What: Neyers Vineyards Tasting

When: Friday, April 8th, 5-6:30 p.m.  

Where: K&L Redwood City

Cost of Tasting: $5 

Bruce and Barbara Neyers founded Neyers Vineyards in 1992. They produce about 15,000 cases of wine each year; 25% is Merlot and Cabernet Sauvignon grown on their 50-acre, organically farmed Conn Valley ranch. They source fruit from a select group of growers as well (such as the Sangiacomo family in Carneros, Will Nord of Napa, and Rossi Ranch of Sonoma County) to produce their other sought-after white and red wines.

In anticipation of this tasting, we reached out to none other than Bruce Neyers himself for some background. In the interview below, Bruce remarks on his career as a winemaker and provides insight into what it means to him to be "natural" in the wine business today.

Behind the Wine: Q&A with Bruce Neyers

Bruce Neyers crafts natural wines in Napa Valley

K&L: How did you get into the wine business?

Bruce: I went into the army after college, and was eventually assigned to the Presidio of San Francisco in May 1970. I made friends there with a colleague who had worked for a wine importing company in San Francisco before going into the army. He introduced me to the owner, and I started hanging out there on weekends helping them move wine and unload containers. They paid me in wine. A year later when I was discharged, I mentioned to the owner that my wife and I were debating the advantages of staying in the San Francisco area versus returning to the East Coast to take up my old job -- as a plastics engineer in a chemical plant -- and he suggested that if I were to stick around, they would teach me the wine business. I stayed, and worked for them for a year before getting a job in the Napa Valley working for a small winery. We moved to Napa and I went back to school at UC Davis on a weekend work-study program. After two years there, I got a job in Germany working at a winery so we moved there for a year.

How has your experience working for (respected wine importer) Kermit Lynch shaped your winemaking philosophy?

Bruce: We work with over 120 different family-owned wine businesses at KLWM, and I have become friendly with many of the families. Over the past two decades, 20-30 of them have sent their sons and daughters to live with my wife and me and work at the winery. They completely live their lives immersed in the various aspects of the business, and I've admired that. They work with their wines from the ground up, beginning in the vines, then in the cellar, and then at the table. Kermit looks for that in a producer, this total immersion. I suspect he ties that to overall wine quality, and if there is anything that Kermit is about, it is wine quality. That's the philosophical part of it but through Kermit I have also learned a great deal about what a high quality wine tastes like. After you try a Chablis from Raveneau or a Burgundy from Méo-Camuzet, you have a frame of reference, an objective to seek.

How do you you define the terms "natural" and "organic" when applied to wine?

Natural to me means the absence of interference. We ferment every wine with the yeasts that are on the grapes. We never filter or fine red wines, and filter white wines only when it is essential to their stability (to avoid malolactic fermentation in the bottle, for example). Organic defines our vineyard operations, as we are certified organic grape growers, and that involves the absence of herbicides and pesticides, and to the extent that fertilizer may be used, that they are developed organically, rather than in a laboratory. We don't make organic wine because to do so prohibits the use of sulfur dioxide. I don't think there are more than two dozen winemakers in the world who truly make drinkable organic wines, and those that do it successfully are constantly having the wines exposed to conditions for which they are not suited. At Neyers we grow organic grapes, and then make natural wines from them.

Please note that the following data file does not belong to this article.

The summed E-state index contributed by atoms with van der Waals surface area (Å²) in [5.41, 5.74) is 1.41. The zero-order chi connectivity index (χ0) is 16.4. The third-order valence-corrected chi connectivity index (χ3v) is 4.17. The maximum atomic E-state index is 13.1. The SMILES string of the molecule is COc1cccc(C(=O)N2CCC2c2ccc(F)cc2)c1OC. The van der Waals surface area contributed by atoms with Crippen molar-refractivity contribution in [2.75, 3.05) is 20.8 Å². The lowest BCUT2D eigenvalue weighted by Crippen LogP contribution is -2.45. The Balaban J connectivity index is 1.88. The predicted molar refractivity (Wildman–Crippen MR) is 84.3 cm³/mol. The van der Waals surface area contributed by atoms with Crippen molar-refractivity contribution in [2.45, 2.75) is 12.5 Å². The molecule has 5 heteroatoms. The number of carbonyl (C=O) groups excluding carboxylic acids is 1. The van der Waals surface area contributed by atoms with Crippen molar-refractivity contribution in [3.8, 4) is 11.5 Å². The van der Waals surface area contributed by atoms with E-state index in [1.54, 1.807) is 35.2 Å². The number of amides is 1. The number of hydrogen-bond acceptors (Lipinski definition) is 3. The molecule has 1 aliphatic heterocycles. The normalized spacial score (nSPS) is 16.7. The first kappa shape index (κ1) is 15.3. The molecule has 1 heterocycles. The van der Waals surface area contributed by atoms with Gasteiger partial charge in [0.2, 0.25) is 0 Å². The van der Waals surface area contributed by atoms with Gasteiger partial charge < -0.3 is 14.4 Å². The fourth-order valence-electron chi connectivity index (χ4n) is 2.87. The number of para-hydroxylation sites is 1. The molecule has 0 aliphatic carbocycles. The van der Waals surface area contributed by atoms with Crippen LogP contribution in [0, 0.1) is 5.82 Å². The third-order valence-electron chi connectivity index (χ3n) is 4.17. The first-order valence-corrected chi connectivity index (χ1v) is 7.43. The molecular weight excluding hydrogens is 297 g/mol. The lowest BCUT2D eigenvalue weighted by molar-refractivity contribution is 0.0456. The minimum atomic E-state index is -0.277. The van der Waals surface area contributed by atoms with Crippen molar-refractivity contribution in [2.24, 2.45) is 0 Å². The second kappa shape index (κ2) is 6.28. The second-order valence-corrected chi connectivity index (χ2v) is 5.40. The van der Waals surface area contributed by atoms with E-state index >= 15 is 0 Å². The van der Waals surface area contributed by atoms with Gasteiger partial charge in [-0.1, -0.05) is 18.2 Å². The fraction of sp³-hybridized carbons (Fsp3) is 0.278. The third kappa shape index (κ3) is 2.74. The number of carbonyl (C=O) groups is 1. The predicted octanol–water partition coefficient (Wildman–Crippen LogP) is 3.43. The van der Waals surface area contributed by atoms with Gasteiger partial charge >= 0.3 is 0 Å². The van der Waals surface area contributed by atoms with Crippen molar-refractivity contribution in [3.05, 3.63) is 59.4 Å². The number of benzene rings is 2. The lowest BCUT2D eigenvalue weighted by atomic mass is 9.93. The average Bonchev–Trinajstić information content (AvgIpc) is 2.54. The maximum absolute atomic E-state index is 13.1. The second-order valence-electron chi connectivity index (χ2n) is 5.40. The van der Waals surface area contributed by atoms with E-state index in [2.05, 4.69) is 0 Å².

What are some of the challenges Neyers confronts in making natural wine?

Natural winemaking is loaded with risks, it costs more to do it, and it takes more time. The results, however, are well worth the investment of time, energy and resources.

What is your position on wine pairing and what do you like to pair your wines with?

I tend to be pretty open-minded about wine matching and follow only the broadest and most general. I think red wine goes well with almost everything -- except perhaps oysters -- and I drink some every day. A glass or two of white wine is normally plenty, and if I am eating something that might go better with white wine, I'll still move into red wine to finish it off. Fortunately, my wife is a fabulous cook and even her white wine meals have some opening for red.

What did you drink last night? (Or the last time you had a glass of wine that wasn't your own?)

After two glasses of 2009 Reverdy Sancerre last night, Barbara and I shared a bottle of 2009 Marcel Lapierre Morgon. Barbara made this absolutely fabulous potato side dish based upon the potatoes at Lameloise Restaurant in Chagny. Where? We ate at home. I just returned from two weeks in France and Italy on Sunday, and dinner at home for the next couple of nights is essential.

Can you share with us some tips on how we can be "greener" drinkers day-to-day, whether we're out on the town or enjoying wine at home?

 Great question. There is no substitute for a good wine merchant or a good sommelier, and they will frequently be able to guide you to the wines they sell that are either naturally made or produced from organically grown grapes. The rules in Europe relating to the term organic are different than they are here, so we rarely see organically produced wines made in the US. In France, if you grow the grapes organically, then the wine is by definition organic. I try to support both organic and naturally made wines, but many of my favorite natural wines are neither organic nor made from organic grapes. Still, I feel, if they are naturally made that is important. Lapierre, for example, makes the equivalent of a truly organic Morgon, but we sell it only at the retail shop in Berkeley because it is too fragile to ship around the US and it rarely makes a voyage successfully. I'm inclined to try first for natural and sustainable, and don't put much emphasis on the organically produced aspects of winemaking. It's important to keep in mind that 1961 Lynch Bages -- one of my favorite all time wines -- is neither organic nor natural. But it's brilliant.

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Chiara Shannon